Nigerian President Muhammadu Buhari, who met the 82 freed Chibok schoolgirls on Sunday (8 May), said that the government is determined to free the remaining girls from the captivity of Boko Haram Islamist militants.

The Nigerian government said it was dedicated to the release of all hostages held by Boko Haram. The militant group has used kidnapping as a weapon of war against Western influence in Nigeria.

Armed soldiers accompanied the girls to the reception in the capital city. At the meeting, the president welcomed the girls in the capital city of Abuja and said: "I cannot express in a few words how happy I am to welcome our dear girls back to freedom. On behalf of all Nigerians, I will like to share my joy with you."

Buhari's spokesman Femi Adesina said: "The president has said that as many of the girls are alive; his administration will strive to get them back.

"So 21, and 82 now, plus three that were recovered by the military, till the very last of the girls are recovered, the Nigerian government will stay on the matter."

The welcome ceremony of the girls with the president came shortly before the 74-year-old leader left for the UK for a medical consultation amid concerns over his health. This is Buhari's second visit to London in 2017 after he returned in March after spending 51 days on medical leave.

His illness has not been disclosed yet, but concerns about his health have grown in recent weeks after he missed a number of cabinet meetings, the BBC reported.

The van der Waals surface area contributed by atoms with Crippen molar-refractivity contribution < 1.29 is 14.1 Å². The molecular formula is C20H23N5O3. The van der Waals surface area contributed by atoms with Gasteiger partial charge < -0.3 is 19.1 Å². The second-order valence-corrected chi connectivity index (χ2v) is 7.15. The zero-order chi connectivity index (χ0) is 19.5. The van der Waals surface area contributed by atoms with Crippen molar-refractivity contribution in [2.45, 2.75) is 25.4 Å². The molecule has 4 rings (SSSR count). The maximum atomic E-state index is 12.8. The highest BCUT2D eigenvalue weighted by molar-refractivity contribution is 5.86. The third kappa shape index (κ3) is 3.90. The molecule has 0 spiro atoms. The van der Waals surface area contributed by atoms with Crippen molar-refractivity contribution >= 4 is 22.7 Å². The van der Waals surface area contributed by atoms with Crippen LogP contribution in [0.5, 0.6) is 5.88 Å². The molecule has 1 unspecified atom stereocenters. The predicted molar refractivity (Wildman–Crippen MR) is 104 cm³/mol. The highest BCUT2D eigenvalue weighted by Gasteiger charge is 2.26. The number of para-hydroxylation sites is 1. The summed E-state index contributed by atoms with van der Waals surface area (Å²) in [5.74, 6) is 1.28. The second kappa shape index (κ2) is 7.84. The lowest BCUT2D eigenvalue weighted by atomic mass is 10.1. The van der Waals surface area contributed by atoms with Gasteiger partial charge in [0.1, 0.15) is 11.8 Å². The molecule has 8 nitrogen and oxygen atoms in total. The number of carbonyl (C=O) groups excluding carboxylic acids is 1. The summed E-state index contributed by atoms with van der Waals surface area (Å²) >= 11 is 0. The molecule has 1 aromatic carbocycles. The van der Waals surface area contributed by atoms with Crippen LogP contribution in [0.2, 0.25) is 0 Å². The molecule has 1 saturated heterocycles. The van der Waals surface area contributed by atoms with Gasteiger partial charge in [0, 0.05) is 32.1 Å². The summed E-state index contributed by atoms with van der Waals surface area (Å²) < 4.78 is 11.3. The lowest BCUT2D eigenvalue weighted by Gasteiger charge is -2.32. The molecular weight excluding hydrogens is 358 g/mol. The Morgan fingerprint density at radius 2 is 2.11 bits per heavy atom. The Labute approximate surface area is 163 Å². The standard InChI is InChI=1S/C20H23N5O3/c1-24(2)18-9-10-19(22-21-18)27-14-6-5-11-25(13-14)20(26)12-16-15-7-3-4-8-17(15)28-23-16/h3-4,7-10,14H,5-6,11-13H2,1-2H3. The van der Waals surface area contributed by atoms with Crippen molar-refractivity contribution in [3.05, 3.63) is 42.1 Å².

Chibok girls
Nigeria's President Muhammadu Buhari applauds as he welcomes a group of Chibok girls, who were held captive for three years by the millitant group Boko Haram, in Abuja, Nigeria on 7 May, 2017 Bayo Omoboriowo/Presidential Office/Handout via Reuters

The release of the girls was the largest since Boko Haram fighters stormed a school in the north-eastern town of Chibok on 14 April 2014 and abducted at least 256 teenage girls. The girls were handed over on 6 May in exchange for militants after negotiations.

In October 2016, another 21 girls were released after negotiations mediated by the Red Cross; however, there are still over 100 girls being held captive by the insurgents.

The mass abduction provoked a global outcry and a social media campaign, supported by the then US first lady Michelle Obama with the hashtag #bringbackourgirls, was started.

President Buhari also promised to help freed girls and pledged to "personally supervise" authorities charged with ensuring the girls' "health, education, security and general well-being".